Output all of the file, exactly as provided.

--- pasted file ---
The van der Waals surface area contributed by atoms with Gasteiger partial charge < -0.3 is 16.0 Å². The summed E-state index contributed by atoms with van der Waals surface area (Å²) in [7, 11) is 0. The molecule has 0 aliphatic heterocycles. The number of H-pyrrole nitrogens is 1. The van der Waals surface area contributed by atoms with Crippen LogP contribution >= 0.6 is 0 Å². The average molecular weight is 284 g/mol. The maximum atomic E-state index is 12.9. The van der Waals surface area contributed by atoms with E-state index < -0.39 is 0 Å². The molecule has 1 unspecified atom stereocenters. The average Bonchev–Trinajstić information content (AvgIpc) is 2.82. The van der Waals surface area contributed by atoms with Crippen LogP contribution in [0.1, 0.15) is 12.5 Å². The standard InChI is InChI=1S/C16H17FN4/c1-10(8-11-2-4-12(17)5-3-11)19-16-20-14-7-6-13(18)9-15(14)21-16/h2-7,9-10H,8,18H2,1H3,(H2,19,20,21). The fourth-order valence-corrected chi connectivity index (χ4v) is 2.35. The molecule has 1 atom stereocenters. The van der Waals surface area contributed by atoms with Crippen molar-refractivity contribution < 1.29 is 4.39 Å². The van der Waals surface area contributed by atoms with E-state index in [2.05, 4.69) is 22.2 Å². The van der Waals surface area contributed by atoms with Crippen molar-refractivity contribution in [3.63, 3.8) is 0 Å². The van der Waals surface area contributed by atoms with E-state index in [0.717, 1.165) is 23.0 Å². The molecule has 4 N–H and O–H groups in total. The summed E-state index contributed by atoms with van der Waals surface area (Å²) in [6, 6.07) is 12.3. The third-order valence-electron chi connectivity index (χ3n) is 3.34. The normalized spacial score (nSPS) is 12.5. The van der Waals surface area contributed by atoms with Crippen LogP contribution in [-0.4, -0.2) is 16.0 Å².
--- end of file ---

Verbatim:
The van der Waals surface area contributed by atoms with Gasteiger partial charge < -0.3 is 16.0 Å². The summed E-state index contributed by atoms with van der Waals surface area (Å²) in [7, 11) is 0. The molecule has 0 aliphatic heterocycles. The number of H-pyrrole nitrogens is 1. The van der Waals surface area contributed by atoms with Crippen LogP contribution >= 0.6 is 0 Å². The average molecular weight is 284 g/mol. The maximum atomic E-state index is 12.9. The van der Waals surface area contributed by atoms with E-state index < -0.39 is 0 Å². The molecule has 1 unspecified atom stereocenters. The average Bonchev–Trinajstić information content (AvgIpc) is 2.82. The van der Waals surface area contributed by atoms with Crippen LogP contribution in [0.1, 0.15) is 12.5 Å². The standard InChI is InChI=1S/C16H17FN4/c1-10(8-11-2-4-12(17)5-3-11)19-16-20-14-7-6-13(18)9-15(14)21-16/h2-7,9-10H,8,18H2,1H3,(H2,19,20,21). The fourth-order valence-corrected chi connectivity index (χ4v) is 2.35. The molecule has 1 atom stereocenters. The van der Waals surface area contributed by atoms with Crippen molar-refractivity contribution < 1.29 is 4.39 Å². The van der Waals surface area contributed by atoms with E-state index in [2.05, 4.69) is 22.2 Å². The van der Waals surface area contributed by atoms with Crippen molar-refractivity contribution in [3.63, 3.8) is 0 Å². The van der Waals surface area contributed by atoms with E-state index in [0.717, 1.165) is 23.0 Å². The molecule has 4 N–H and O–H groups in total. The summed E-state index contributed by atoms with van der Waals surface area (Å²) in [6, 6.07) is 12.3. The third-order valence-electron chi connectivity index (χ3n) is 3.34. The normalized spacial score (nSPS) is 12.5. The van der Waals surface area contributed by atoms with Crippen LogP contribution in [-0.4, -0.2) is 16.0 Å².